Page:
When making a discrimination complaint be sure to follow the rules outlines in your handbook about making such complaints.  Usually, you can make the complaint directly to the human resources department. This is especially true when the persons doing the unlawful discrimination is a direct supervisor. When making your written complaint be sure to send it certified mail-return receipt or some other method where you can confirm receipt (i.e. email, FedEx, etc.).  You can also make a complaint with the Equal Employment Opportunity Commission (“EEOC”) called a charge of discrimination. In Florida, a charge of pregnancy discrimination must be filed within 300 days of when the unlawful discrimination took place.

Also, when making your complaint be sure not to sugar-coat the facts. You want to make it very clear that you are complaining about pregnancy discrimination in the workplace. Be as specific as possible. Don’t just say you feel you’re being treated differently, make it clear that you’re being treated differently because you are pregnant.  Again, a qualified Florida pregnancy discrimination lawyer will be able to walk you through this process.

Charge of Discrimination

If you’ve already been fired because of you’re pregnant, you must  file a charge of discrimination with the EEOC and the Florida Commission on Human Relations BEFORE you can file a lawsuit in court. The Florida Commission on Human Relations is the administrative authority that investigates discrimination claims under the Florida Civil Right Act.  As a practical matter, pregnancy discrimination claims under the Florida Civil Rights Act (state claim) is the law you want to sue under because it provides for punitive damages and suing in state court is a much friendly venue for plaintiffs then federal court under Title VII.  As a side note, Title VII (federal law) is virtually the same substantive law as the Florida Civil Rights Act (state law).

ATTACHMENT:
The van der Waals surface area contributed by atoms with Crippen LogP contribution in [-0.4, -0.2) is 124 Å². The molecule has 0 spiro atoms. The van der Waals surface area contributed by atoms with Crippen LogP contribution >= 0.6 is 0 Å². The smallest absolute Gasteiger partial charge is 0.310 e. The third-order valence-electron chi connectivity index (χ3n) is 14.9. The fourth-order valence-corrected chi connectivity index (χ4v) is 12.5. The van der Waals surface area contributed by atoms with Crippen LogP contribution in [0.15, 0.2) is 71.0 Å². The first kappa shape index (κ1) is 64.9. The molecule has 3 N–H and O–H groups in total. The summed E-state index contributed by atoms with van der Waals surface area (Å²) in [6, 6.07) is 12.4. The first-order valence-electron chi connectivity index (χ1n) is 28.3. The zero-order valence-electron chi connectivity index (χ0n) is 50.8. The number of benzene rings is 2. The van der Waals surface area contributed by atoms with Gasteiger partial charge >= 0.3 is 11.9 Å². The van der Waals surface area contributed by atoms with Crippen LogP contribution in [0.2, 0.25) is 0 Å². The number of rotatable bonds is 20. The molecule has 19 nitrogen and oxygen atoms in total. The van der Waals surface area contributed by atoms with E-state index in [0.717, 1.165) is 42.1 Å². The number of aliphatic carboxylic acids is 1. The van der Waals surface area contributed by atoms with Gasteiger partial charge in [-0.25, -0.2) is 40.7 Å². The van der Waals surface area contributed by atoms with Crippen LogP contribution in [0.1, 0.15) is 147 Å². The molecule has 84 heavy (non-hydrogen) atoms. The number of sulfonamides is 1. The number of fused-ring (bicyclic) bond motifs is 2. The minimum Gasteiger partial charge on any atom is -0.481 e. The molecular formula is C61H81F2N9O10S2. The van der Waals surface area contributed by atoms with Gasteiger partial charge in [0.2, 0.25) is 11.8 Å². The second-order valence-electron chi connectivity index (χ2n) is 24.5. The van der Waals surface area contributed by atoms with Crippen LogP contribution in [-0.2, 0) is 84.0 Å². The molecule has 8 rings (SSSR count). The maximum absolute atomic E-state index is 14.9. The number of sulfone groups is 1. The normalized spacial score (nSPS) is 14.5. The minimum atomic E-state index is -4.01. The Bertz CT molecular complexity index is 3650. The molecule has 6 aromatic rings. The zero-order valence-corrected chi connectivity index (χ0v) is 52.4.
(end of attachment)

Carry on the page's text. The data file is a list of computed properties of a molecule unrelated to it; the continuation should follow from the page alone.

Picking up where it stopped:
Pregnancy Discrimination Settlements

If you win a pregnancy discrimination lawsuit in Florida you may receive compensatory damages as full, just, and reasonable compensation for all of your damages as a result of your employer’s unlawful pregnancy discrimination. It’s important to remember that compensatory damages are not imposed to penalize the employer and cannot be based on speculation or guess-work.

Under, Title VII a pregnancy discrimination plaintiff is entitled to net lost wages (and benefits) from the date of the adverse employment action and the date of the jury verdict and, emotional pain and mental anguish.  Under the Florida Civil Rights Act, a pregnancy discrimination plaintiff is entitled to punitive damages for intentional acts of discrimination in the amount of $100,000.00.

For More Information

Visit The Longo Firm Website for more information about pregnancy discrimination in Florida under Title VII and the Florida Civil Rights Act.  Also, don’t forget to subscribe to our YouTube Channel!

The Longo Firm
12555 Orange Drive, Ste. 233
Davie, FL 33330
Tel:  (954) 862-3608
Fax: (954) 944-1916

Micah Longo
mlongo@longofirm.com
Fla. Bar No. 97333

 

New Overtime Rules In Florida

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Starting in July if you make less than around $50,000 a year you are likely entitled to overtime pay, regardless of your job.  In other words, if you’re an office manager and you make $40,000 a year under the old law your employer didn’t have to pay you overtime.  Now, under the new law you are owed overtime at a rate of 1.5 times your regular rate for all hours over 40.